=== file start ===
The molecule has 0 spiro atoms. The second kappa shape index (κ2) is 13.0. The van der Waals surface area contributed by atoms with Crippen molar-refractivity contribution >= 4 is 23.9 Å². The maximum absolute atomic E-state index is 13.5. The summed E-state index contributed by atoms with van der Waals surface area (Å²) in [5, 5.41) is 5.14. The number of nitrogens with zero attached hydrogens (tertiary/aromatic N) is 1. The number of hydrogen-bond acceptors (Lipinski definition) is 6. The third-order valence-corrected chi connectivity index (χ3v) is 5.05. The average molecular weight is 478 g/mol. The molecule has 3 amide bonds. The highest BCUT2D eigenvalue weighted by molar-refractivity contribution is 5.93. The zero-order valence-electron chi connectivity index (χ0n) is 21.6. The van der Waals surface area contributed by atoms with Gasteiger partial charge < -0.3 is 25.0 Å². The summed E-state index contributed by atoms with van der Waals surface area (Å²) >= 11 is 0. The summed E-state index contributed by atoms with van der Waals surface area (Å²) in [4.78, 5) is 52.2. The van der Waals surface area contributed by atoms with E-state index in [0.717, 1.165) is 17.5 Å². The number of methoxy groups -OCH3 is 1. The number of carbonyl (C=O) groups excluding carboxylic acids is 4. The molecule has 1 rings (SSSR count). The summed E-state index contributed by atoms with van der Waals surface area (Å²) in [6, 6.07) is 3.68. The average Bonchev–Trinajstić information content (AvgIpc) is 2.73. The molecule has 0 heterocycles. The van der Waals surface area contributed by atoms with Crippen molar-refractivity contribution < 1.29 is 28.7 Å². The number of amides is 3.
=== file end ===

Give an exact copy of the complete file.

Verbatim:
The molecule has 0 spiro atoms. The second kappa shape index (κ2) is 13.0. The van der Waals surface area contributed by atoms with Crippen molar-refractivity contribution >= 4 is 23.9 Å². The maximum absolute atomic E-state index is 13.5. The summed E-state index contributed by atoms with van der Waals surface area (Å²) in [5, 5.41) is 5.14. The number of nitrogens with zero attached hydrogens (tertiary/aromatic N) is 1. The number of hydrogen-bond acceptors (Lipinski definition) is 6. The third-order valence-corrected chi connectivity index (χ3v) is 5.05. The average molecular weight is 478 g/mol. The molecule has 3 amide bonds. The highest BCUT2D eigenvalue weighted by molar-refractivity contribution is 5.93. The zero-order valence-electron chi connectivity index (χ0n) is 21.6. The van der Waals surface area contributed by atoms with Gasteiger partial charge < -0.3 is 25.0 Å². The summed E-state index contributed by atoms with van der Waals surface area (Å²) >= 11 is 0. The summed E-state index contributed by atoms with van der Waals surface area (Å²) in [4.78, 5) is 52.2. The van der Waals surface area contributed by atoms with E-state index in [0.717, 1.165) is 17.5 Å². The number of methoxy groups -OCH3 is 1. The number of carbonyl (C=O) groups excluding carboxylic acids is 4. The molecule has 1 rings (SSSR count). The summed E-state index contributed by atoms with van der Waals surface area (Å²) in [6, 6.07) is 3.68. The average Bonchev–Trinajstić information content (AvgIpc) is 2.73. The molecule has 0 heterocycles. The van der Waals surface area contributed by atoms with Crippen molar-refractivity contribution < 1.29 is 28.7 Å². The number of amides is 3.